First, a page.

“The student wrote a letter stating what he intended to do with the protest, it is true that he made a complaint at the previous PCP,” Vacca said. “It was taken seriously and investigated, seven pages of investigation I believe, we contacted several witnesses, they found that the discriminatory action [complaint] was unfounded. The investigation, now that it’s closed, is available online. His concern was that he was stopped without justification on the basis of color, and the officer explained to him that he just wanted to see his identification to determine that he was not the person the police were looking for.” Vacca also emphasized her awareness of racialized interactions between police officers and people of color, and her commitment to taking action of a situation was brought to her awareness.

“There have been some instances where people, students and faculty members, have experienced [discriminatory actions toward people of color] with police in a variety of places, other countries and some even around here, in this county,” Vacca said. “But during my tenure, a little over a year and a half, [Cesar’s complaint] is the only written complaint we have and after review we found that it was unfounded. If anyone has an issue I encourage them to notify me or any member of our police department.” Despite attempts to create a more inclusive campus, with moves like hiring Dean of Outreach, Engagement and Inclusion and Chief Diversity Officer Bill Woodson, the PCP Boycott highlights the ways in which students of color continue to feel unsafe on campus. Katrina Carlin/Catalyst

A safe, inclusive environment: that’s the goal of T[rans] Party—an on-campus organization that is returning for the spring semester. According to an email TParty Co-president and thesis student Emily Via sent to the Student’s List, “TParty is a peer-led support group on campus for trans, nonbinary, genderqueer, gender non-conforming and questioning students to have a safe(r) space to talk about our experiences, the issues we face on campus and how transphobia affects us in our daily lives.” Via talked about the importance of TParty at New College. “It’s important because there aren’t many other trans-specific spaces around New College,” Via explained in a Facebook message. “It’s so important for us to be able to organize and talk to each other about transphobia.”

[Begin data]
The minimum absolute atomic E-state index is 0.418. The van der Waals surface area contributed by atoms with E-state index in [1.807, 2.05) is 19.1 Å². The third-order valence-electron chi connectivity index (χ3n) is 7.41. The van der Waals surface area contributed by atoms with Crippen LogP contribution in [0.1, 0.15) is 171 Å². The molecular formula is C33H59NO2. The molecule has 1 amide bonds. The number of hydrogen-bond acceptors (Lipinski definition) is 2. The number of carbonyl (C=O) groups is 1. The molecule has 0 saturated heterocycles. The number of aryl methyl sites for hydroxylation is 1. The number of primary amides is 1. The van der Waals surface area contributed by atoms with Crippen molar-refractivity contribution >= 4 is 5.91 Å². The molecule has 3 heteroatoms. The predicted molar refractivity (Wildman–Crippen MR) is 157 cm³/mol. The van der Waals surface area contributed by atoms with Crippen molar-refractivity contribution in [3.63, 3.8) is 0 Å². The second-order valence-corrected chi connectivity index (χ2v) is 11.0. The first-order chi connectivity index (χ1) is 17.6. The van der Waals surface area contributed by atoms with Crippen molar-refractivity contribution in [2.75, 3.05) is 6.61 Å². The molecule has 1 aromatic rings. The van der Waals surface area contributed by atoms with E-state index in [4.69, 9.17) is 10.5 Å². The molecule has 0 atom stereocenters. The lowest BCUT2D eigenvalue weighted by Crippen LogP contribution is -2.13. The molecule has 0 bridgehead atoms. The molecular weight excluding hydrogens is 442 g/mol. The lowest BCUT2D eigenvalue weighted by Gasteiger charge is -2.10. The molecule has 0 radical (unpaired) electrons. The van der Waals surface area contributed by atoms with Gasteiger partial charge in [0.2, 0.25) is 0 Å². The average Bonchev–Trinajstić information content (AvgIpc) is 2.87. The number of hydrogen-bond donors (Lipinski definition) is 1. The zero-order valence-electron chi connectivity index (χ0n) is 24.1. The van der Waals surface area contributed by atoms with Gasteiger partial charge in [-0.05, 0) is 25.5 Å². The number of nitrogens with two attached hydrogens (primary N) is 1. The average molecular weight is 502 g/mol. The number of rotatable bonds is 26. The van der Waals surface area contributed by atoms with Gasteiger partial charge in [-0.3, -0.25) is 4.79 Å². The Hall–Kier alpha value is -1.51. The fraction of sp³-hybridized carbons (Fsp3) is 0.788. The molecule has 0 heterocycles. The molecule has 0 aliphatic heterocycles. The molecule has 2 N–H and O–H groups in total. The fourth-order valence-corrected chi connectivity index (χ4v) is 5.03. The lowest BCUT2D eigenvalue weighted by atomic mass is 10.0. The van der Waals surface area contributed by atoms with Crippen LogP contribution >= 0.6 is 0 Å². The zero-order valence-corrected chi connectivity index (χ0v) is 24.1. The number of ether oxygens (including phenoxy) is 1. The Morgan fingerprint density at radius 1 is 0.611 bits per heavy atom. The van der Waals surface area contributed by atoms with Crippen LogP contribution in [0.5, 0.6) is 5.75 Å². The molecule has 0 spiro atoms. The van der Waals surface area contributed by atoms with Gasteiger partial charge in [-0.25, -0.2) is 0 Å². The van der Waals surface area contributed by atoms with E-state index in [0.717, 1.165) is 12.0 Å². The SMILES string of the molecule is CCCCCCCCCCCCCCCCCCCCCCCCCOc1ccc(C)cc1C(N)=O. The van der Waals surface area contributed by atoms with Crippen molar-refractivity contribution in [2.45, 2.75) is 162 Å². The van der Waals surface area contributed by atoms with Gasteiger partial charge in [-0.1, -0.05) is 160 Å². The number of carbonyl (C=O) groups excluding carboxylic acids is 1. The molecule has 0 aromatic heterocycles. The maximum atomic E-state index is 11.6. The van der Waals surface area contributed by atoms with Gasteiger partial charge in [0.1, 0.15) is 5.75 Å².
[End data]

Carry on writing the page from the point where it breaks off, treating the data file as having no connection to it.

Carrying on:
NCPD CONTINUED FROM PAGE 1

Chavez, who lives off campus, sits at B dorm with two residents.

Messages in a bottle at PCP Last Friday night, on Feb. 22, white canvas flapped in the winds over the S.S. O’Shea as music floated through the air. Thesis students Becca Caccavo and Myles Rodriguez and second-year Salua Rivera threw this February’s Palm Court Party (PCP) with the theme “SOS: Save our School.” As part of the decorations for this shipwreck-themed party, the sponsors solicited ‘messages in a bottle’ from New College alumnae/i. Over 30 stories were submitted, telling tales from the ‘60s to today. Subjects covered included various events, such as PCPs of past, and other stories that may be unfamiliar to

TParty returns to campus

some. One short undated message read: “One time, the party went until daybreak. At that point the cops shut us down, but there were too many people still awake for us to go to bed. We headed for the pool. Someone had thrown mardi gras necklaces in there. We stripped off our clothes and dove for the beads. Everyone was naked, bedazzled and alive. Also one of the cops was ogling us. So New College.” Caccavo solicited these stories on the NC(F) Daimon Facebook page. “For PCP, I wanted to reach out to

alumni and get some of their stories, because institutional memory, histories and tradition are integral in fostering a sense of strong community,” Caccavo explained in a Facebook message. “We can never go back to what New College once was, nor should we—but we can definitely create what we want to see our school look like, inspired by the limitless ecstatic wonder of audacious New College students of the past.” To see the full alumnae/i stories, look at Becca Caccavo’s ‘Post-PCP Statement’ email to the Forum.